I fumble for the TV remote in the pitch-dark. “Alright, Jenny. If you need anything, just come and get Daddy.” Don’t worry. I won’t need anything except a new Father.

The light from the TV illuminates the room just enough for me to make out Ozzy’s bumpy tweed sofa. You’ve never actually seen this room in daylight. Weird.

I sit rigid on the sofa at first, waiting for Ozzy’s cat, Muffin to appear. Damn cat gives you the creeps.

After a few minutes, I turn to the guide channel. Ooh! Reruns of Bewitched followed by your favorite, Quantum Leap.

My eyes flutter a bit after two episodes. No. You can’t fall asleep before Quantum. At least Ozzy has cable. I look at the soiled pillow. It’s not like you’ve never laid on it before. Why do you hesitate every time?

Finally, I surrender and lower my head back.

In my right ear…Purrr Purrrr. I jump up. Oh Jesus, Muffins. You almost gave me a heart attack. Now please don’t come near me, sweet little kitty. Muffins and I come to a truce. She brushes past my leg twice and then she retreats to Ozzy’s bedroom once again. Good cat.

I hum the theme in my head as Quantum Leap begins. But Dad roars louder than the music. “Goddamit, I have a fucking full house. Right here. Jesus Christ. Slippery Tony—you son-of-a-bitch! That’s what they ought to call you.”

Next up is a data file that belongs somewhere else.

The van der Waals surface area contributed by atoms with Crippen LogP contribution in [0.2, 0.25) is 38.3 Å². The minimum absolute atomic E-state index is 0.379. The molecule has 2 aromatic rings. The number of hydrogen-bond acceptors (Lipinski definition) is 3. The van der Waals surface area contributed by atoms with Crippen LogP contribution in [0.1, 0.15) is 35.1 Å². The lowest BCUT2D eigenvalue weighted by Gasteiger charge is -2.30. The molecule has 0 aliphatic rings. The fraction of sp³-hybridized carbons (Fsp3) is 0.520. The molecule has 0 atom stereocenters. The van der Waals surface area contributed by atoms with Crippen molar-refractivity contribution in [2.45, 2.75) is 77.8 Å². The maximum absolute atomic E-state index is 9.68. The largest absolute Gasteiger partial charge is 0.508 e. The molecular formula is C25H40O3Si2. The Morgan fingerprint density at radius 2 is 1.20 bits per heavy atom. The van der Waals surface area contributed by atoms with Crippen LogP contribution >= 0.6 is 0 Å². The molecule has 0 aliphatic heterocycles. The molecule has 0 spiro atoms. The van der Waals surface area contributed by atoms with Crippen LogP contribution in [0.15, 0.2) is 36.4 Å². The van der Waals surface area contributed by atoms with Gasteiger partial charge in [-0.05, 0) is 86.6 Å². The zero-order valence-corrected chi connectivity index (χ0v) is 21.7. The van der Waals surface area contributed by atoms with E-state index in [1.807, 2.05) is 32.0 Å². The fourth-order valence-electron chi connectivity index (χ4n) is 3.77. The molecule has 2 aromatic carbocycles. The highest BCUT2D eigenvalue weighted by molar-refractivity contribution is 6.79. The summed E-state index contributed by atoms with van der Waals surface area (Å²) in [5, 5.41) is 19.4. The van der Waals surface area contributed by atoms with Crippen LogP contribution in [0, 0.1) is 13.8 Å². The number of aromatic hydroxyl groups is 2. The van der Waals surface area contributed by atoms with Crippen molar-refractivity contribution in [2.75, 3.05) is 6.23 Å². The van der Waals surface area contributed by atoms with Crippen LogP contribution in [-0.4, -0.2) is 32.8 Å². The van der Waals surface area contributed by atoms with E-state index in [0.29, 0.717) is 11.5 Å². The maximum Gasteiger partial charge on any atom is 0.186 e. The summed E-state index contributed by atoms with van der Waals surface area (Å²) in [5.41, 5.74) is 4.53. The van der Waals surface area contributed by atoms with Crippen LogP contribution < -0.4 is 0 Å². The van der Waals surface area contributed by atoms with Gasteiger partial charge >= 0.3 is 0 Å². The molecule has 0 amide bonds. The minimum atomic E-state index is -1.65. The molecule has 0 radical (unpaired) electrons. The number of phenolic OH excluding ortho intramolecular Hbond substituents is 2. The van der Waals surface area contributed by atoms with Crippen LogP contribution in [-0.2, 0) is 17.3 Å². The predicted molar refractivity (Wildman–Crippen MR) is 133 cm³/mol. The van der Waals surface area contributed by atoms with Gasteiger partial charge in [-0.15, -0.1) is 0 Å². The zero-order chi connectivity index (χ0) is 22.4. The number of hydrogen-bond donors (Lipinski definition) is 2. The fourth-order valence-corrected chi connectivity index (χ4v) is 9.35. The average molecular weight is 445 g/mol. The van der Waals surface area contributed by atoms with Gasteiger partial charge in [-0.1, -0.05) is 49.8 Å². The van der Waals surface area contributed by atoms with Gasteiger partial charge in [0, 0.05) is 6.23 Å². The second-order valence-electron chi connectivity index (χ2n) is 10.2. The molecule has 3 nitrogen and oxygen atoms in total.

Shivering, I pull the crochet throw over my legs. Measured, Ozzy tries to calm Dad. “Tom. It’s okay. No need for that. We’re all friends here. Just enjoying a good game of cards.”

“Ahhh, fuck all of you is what I say. I’m the best card player here and you’re all just jealous.”

Shut up. All of you. I just want to watch one show. That’s all I get out of this. Do any of you pigs realize there’s a 12-year-old girl back here who has a history test tomorrow?

I groan as I wake to Dad rocking my shoulder. “Jenny. Jenny. Wake up. It’s time to go. These motherfucking bastards cheat like crazy. I got to get outta here before I punch one of them out cold.”

Eyes still bleary, I fumble for the TV off button. The time stamp reads 2:37 am. He’s leaving early, tonight. Must have been bad.

The boys groan faintly as we exit Ozzy’s. They’d probably kill him if you weren’t here.

The cool afternoon air, now piercingly frigid, slaps me in the face first. Then proceeds to paralyze my muscles one by one. Fuck this. As we get in the car, Dad scrapes some frost off the inside of the window. He peels out of the driveway, and races for home.

“Bastards think your Father is dumb, Jenny. But I do that on purpose. I won about fifty-seven dollars tonight, but they don’t know that. They are all so dumb. Your Father cheats like crazy, but they will never catch on to my system.”

Yeah pretty sure that all the ‘fucks’ and the ‘get the fuck outs’ confirmed that they’re on to your system. Fifty-seven dollars isn’t bad, though. Does this mean we will eat this week, or will you find some other way to blow it?